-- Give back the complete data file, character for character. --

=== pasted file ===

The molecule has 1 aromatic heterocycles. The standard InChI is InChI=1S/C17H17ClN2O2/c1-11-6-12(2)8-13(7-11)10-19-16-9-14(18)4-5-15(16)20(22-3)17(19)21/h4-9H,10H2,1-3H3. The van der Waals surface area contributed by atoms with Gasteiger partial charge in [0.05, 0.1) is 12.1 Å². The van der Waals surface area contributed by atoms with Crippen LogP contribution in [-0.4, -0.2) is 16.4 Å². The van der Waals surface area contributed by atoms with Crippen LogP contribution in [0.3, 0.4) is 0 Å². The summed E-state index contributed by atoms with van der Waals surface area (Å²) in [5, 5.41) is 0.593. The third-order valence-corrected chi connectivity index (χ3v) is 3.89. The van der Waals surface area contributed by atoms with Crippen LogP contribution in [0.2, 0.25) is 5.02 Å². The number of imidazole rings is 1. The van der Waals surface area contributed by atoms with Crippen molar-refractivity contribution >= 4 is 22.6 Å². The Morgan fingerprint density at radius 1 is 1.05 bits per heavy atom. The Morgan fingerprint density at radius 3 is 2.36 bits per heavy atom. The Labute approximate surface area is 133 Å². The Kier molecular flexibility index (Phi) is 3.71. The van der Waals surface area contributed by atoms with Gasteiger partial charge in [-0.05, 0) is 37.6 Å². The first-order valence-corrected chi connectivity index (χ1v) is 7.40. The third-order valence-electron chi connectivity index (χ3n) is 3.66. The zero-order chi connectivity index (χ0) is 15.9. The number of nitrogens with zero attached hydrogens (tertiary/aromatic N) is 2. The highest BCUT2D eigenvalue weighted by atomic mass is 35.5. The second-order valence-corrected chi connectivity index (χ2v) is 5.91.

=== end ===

The molecule has 1 aromatic heterocycles. The standard InChI is InChI=1S/C17H17ClN2O2/c1-11-6-12(2)8-13(7-11)10-19-16-9-14(18)4-5-15(16)20(22-3)17(19)21/h4-9H,10H2,1-3H3. The van der Waals surface area contributed by atoms with Gasteiger partial charge in [0.05, 0.1) is 12.1 Å². The van der Waals surface area contributed by atoms with Crippen LogP contribution in [-0.4, -0.2) is 16.4 Å². The van der Waals surface area contributed by atoms with Crippen LogP contribution in [0.3, 0.4) is 0 Å². The summed E-state index contributed by atoms with van der Waals surface area (Å²) in [5, 5.41) is 0.593. The third-order valence-corrected chi connectivity index (χ3v) is 3.89. The van der Waals surface area contributed by atoms with Crippen LogP contribution in [0.2, 0.25) is 5.02 Å². The number of imidazole rings is 1. The van der Waals surface area contributed by atoms with Crippen molar-refractivity contribution >= 4 is 22.6 Å². The Morgan fingerprint density at radius 1 is 1.05 bits per heavy atom. The Morgan fingerprint density at radius 3 is 2.36 bits per heavy atom. The Labute approximate surface area is 133 Å². The Kier molecular flexibility index (Phi) is 3.71. The van der Waals surface area contributed by atoms with Gasteiger partial charge in [-0.05, 0) is 37.6 Å². The first-order valence-corrected chi connectivity index (χ1v) is 7.40. The third-order valence-electron chi connectivity index (χ3n) is 3.66. The zero-order chi connectivity index (χ0) is 15.9. The number of nitrogens with zero attached hydrogens (tertiary/aromatic N) is 2. The highest BCUT2D eigenvalue weighted by atomic mass is 35.5. The second-order valence-corrected chi connectivity index (χ2v) is 5.91.